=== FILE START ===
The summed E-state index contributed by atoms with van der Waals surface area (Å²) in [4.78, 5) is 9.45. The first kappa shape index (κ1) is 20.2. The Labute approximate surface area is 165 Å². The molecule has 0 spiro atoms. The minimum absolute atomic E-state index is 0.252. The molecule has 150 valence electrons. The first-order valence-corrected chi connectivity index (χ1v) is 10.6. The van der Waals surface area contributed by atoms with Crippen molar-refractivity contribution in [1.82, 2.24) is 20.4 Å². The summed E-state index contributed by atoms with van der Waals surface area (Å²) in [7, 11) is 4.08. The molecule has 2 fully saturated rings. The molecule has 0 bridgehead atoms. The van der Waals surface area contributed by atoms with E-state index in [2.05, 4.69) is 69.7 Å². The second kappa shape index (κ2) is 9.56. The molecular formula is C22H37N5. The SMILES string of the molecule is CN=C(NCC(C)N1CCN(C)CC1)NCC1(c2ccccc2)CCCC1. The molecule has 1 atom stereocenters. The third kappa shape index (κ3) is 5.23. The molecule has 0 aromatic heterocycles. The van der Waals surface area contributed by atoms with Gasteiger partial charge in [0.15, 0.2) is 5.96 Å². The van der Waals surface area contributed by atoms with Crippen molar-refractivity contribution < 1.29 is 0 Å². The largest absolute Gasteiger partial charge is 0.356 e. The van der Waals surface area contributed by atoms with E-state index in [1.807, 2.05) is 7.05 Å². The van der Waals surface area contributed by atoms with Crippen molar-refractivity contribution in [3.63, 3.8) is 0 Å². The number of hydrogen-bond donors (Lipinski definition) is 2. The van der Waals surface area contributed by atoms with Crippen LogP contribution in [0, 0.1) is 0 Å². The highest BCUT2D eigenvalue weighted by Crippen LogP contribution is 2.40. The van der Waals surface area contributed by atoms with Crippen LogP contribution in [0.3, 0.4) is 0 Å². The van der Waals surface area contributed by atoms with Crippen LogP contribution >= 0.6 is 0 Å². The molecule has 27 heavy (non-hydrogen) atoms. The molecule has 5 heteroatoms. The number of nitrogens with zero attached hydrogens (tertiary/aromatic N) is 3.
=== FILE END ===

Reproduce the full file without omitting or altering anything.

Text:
The summed E-state index contributed by atoms with van der Waals surface area (Å²) in [4.78, 5) is 9.45. The first kappa shape index (κ1) is 20.2. The Labute approximate surface area is 165 Å². The molecule has 0 spiro atoms. The minimum absolute atomic E-state index is 0.252. The molecule has 150 valence electrons. The first-order valence-corrected chi connectivity index (χ1v) is 10.6. The van der Waals surface area contributed by atoms with Crippen molar-refractivity contribution in [1.82, 2.24) is 20.4 Å². The summed E-state index contributed by atoms with van der Waals surface area (Å²) in [7, 11) is 4.08. The molecule has 2 fully saturated rings. The molecule has 0 bridgehead atoms. The van der Waals surface area contributed by atoms with E-state index in [2.05, 4.69) is 69.7 Å². The second kappa shape index (κ2) is 9.56. The molecular formula is C22H37N5. The SMILES string of the molecule is CN=C(NCC(C)N1CCN(C)CC1)NCC1(c2ccccc2)CCCC1. The molecule has 1 atom stereocenters. The third kappa shape index (κ3) is 5.23. The molecule has 0 aromatic heterocycles. The van der Waals surface area contributed by atoms with Gasteiger partial charge in [0.15, 0.2) is 5.96 Å². The van der Waals surface area contributed by atoms with Crippen molar-refractivity contribution < 1.29 is 0 Å². The largest absolute Gasteiger partial charge is 0.356 e. The van der Waals surface area contributed by atoms with E-state index in [1.807, 2.05) is 7.05 Å². The van der Waals surface area contributed by atoms with Crippen molar-refractivity contribution in [3.63, 3.8) is 0 Å². The number of hydrogen-bond donors (Lipinski definition) is 2. The van der Waals surface area contributed by atoms with Crippen LogP contribution in [0, 0.1) is 0 Å². The highest BCUT2D eigenvalue weighted by Crippen LogP contribution is 2.40. The van der Waals surface area contributed by atoms with Crippen LogP contribution in [0.3, 0.4) is 0 Å². The van der Waals surface area contributed by atoms with Crippen LogP contribution >= 0.6 is 0 Å². The molecule has 27 heavy (non-hydrogen) atoms. The molecule has 5 heteroatoms. The number of nitrogens with zero attached hydrogens (tertiary/aromatic N) is 3.